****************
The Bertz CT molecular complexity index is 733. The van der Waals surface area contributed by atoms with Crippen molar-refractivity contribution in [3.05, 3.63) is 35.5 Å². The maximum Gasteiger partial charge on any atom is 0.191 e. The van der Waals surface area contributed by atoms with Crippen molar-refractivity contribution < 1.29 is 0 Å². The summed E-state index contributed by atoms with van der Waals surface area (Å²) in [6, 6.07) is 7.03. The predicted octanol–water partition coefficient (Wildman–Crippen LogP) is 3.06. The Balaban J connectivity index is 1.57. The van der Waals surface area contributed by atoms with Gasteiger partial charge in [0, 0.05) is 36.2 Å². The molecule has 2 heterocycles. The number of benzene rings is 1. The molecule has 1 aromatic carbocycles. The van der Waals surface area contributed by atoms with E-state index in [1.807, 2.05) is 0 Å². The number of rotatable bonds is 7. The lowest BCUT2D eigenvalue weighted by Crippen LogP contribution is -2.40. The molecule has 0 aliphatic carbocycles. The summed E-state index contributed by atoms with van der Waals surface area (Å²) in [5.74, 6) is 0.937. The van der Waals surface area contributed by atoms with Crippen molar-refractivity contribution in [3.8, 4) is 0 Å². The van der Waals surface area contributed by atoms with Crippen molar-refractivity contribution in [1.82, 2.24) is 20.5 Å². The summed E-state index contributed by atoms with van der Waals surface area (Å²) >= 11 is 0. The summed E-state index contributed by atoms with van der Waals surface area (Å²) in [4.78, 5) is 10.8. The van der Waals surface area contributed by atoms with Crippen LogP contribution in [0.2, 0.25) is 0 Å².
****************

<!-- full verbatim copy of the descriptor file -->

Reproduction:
The Bertz CT molecular complexity index is 733. The van der Waals surface area contributed by atoms with Crippen molar-refractivity contribution in [3.05, 3.63) is 35.5 Å². The maximum Gasteiger partial charge on any atom is 0.191 e. The van der Waals surface area contributed by atoms with Crippen molar-refractivity contribution < 1.29 is 0 Å². The summed E-state index contributed by atoms with van der Waals surface area (Å²) in [6, 6.07) is 7.03. The predicted octanol–water partition coefficient (Wildman–Crippen LogP) is 3.06. The Balaban J connectivity index is 1.57. The van der Waals surface area contributed by atoms with Gasteiger partial charge in [0, 0.05) is 36.2 Å². The molecule has 2 heterocycles. The number of benzene rings is 1. The molecule has 1 aromatic carbocycles. The van der Waals surface area contributed by atoms with E-state index in [1.807, 2.05) is 0 Å². The number of rotatable bonds is 7. The lowest BCUT2D eigenvalue weighted by Crippen LogP contribution is -2.40. The molecule has 0 aliphatic carbocycles. The summed E-state index contributed by atoms with van der Waals surface area (Å²) in [5.74, 6) is 0.937. The van der Waals surface area contributed by atoms with Crippen molar-refractivity contribution in [3.8, 4) is 0 Å². The van der Waals surface area contributed by atoms with Crippen molar-refractivity contribution in [1.82, 2.24) is 20.5 Å². The summed E-state index contributed by atoms with van der Waals surface area (Å²) >= 11 is 0. The summed E-state index contributed by atoms with van der Waals surface area (Å²) in [4.78, 5) is 10.8. The van der Waals surface area contributed by atoms with Crippen LogP contribution in [0.2, 0.25) is 0 Å².